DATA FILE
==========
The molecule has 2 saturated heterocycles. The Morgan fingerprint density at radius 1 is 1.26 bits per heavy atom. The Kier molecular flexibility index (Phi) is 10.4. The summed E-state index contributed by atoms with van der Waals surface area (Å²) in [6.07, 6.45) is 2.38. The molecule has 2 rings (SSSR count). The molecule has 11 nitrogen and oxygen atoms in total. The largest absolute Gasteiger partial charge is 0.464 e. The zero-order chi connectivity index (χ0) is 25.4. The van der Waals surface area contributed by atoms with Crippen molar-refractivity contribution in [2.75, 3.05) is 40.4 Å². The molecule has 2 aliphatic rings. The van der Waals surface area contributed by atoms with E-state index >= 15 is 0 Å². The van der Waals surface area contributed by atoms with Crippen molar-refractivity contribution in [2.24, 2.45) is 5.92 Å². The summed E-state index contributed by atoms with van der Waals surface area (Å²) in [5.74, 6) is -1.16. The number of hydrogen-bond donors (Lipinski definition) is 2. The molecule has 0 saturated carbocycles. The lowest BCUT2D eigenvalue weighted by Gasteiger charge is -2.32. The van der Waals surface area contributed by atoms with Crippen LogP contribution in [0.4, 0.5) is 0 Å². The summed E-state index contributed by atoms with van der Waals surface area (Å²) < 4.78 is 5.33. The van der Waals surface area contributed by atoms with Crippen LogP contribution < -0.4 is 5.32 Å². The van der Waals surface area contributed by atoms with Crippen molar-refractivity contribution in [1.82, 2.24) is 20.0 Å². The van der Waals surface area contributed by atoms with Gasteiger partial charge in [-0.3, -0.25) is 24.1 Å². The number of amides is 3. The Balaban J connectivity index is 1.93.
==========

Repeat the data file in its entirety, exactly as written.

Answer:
The molecule has 2 saturated heterocycles. The Morgan fingerprint density at radius 1 is 1.26 bits per heavy atom. The Kier molecular flexibility index (Phi) is 10.4. The summed E-state index contributed by atoms with van der Waals surface area (Å²) in [6.07, 6.45) is 2.38. The molecule has 2 rings (SSSR count). The molecule has 11 nitrogen and oxygen atoms in total. The largest absolute Gasteiger partial charge is 0.464 e. The zero-order chi connectivity index (χ0) is 25.4. The van der Waals surface area contributed by atoms with Crippen molar-refractivity contribution in [2.75, 3.05) is 40.4 Å². The molecule has 2 aliphatic rings. The van der Waals surface area contributed by atoms with E-state index >= 15 is 0 Å². The van der Waals surface area contributed by atoms with Crippen molar-refractivity contribution in [2.24, 2.45) is 5.92 Å². The summed E-state index contributed by atoms with van der Waals surface area (Å²) in [5.74, 6) is -1.16. The number of hydrogen-bond donors (Lipinski definition) is 2. The molecule has 0 saturated carbocycles. The lowest BCUT2D eigenvalue weighted by Gasteiger charge is -2.32. The van der Waals surface area contributed by atoms with Crippen LogP contribution in [0.4, 0.5) is 0 Å². The summed E-state index contributed by atoms with van der Waals surface area (Å²) < 4.78 is 5.33. The van der Waals surface area contributed by atoms with Crippen LogP contribution < -0.4 is 5.32 Å². The van der Waals surface area contributed by atoms with Crippen molar-refractivity contribution in [1.82, 2.24) is 20.0 Å². The van der Waals surface area contributed by atoms with Gasteiger partial charge in [-0.3, -0.25) is 24.1 Å². The number of amides is 3. The Balaban J connectivity index is 1.93.